Video for Writers

Scott Sowers

I know what you’re thinking. If this is another new skill I have to learn – please shoot me now. Before you click off, listen to the pitch. Writers are now expected to be marketers, promoters, social media experts and occasionally – video producers. Enrolling in film school may be cost prohibitive and not a practical use of your time.

 Maybe you’ve thought about producing your own book trailer, recording interviews for a biographical ghost writing project or turning a non-fiction piece into a film. If you want to learn some of the basics, I’m hosting a hands-on session dedicated to Video for Writers at this year’s ASJA Conference and here’s a sneak peak at what we’ll be covering.

What Am I Legally Allowed to Video?
It’s easier to talk about what to stay away from. If you don’t have written or verbal permission, don’t point your camera at private property, minors, or in a venue that prohibits photography. Stay away from addresses, license plates and people who do not want to be photographed. If in doubt, ask permission or don’t push “record.”

What kind of camera should I use?
The best one you can afford – in terms of image quality. Many cell phones, including the iPhone come standard with high definition video cameras and start around $200. Many “still” cameras also record video.

What is High-Def and Do I Need It? 
Maybe. There are many ways to measure the quality of an image. Video uses “scan lines,” and anything with more than 480 is considered high-def. Picture quality is also measured by its dimensions, and by the number of pixels. It all gets very technical very fast and leads back to, use the best camera you can get your hands on (see above).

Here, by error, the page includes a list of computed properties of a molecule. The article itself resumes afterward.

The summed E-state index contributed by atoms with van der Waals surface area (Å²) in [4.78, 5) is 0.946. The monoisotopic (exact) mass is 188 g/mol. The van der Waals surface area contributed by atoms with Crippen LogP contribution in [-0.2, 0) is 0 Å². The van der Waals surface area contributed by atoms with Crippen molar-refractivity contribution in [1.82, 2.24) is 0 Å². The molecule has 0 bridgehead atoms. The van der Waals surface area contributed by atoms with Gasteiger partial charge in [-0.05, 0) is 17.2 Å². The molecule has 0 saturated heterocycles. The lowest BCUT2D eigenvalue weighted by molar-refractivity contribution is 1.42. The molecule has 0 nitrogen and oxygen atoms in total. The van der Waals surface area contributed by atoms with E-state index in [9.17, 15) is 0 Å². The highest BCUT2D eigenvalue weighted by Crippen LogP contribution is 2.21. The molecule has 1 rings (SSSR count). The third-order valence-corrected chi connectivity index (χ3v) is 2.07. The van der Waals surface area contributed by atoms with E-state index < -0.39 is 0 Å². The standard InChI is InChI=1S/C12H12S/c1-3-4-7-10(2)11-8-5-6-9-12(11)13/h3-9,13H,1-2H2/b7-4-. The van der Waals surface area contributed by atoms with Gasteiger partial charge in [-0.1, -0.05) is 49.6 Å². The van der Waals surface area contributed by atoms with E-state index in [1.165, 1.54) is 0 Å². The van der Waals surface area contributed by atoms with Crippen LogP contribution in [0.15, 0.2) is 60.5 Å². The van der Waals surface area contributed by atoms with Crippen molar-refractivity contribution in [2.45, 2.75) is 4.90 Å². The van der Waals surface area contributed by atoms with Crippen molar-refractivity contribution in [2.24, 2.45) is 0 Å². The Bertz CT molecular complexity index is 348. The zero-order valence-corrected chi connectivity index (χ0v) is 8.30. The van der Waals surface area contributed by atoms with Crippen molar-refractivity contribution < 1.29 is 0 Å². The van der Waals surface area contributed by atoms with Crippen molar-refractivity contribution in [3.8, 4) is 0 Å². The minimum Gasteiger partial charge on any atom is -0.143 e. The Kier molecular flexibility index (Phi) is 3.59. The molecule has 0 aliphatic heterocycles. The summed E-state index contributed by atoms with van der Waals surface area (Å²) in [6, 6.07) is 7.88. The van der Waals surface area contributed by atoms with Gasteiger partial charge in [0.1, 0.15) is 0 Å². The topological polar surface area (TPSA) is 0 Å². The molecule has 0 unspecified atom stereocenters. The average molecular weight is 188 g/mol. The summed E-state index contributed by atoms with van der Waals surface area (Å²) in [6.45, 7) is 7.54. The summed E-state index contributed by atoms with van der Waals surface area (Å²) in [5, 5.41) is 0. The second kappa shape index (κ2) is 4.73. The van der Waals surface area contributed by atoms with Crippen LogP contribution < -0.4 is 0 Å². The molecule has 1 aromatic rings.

What’s the Best Way to Record Audio?
Excellent question. Video cameras almost always have a built in microphones but they’re not very good. “Camera mics” must be held very close to whoever is talking and are designed to capture every bit of audio happening in the room – which means lots of background noise. There are ways around this problem including using external microphones, better cameras, and separate audio recorders.

What About Editing?
Editing the footage will greatly improve the quality of the work but requires time. Many computers now include some kind of free video editing software – iMovie on Macs and Movie Maker on Windows. Final Cut Pro and Adobe Premier are also fairly affordable. You can teach yourself the basics of video editing – if you have the time and patience. The other possibility is to hire a producer or an editor to help you finish your piece.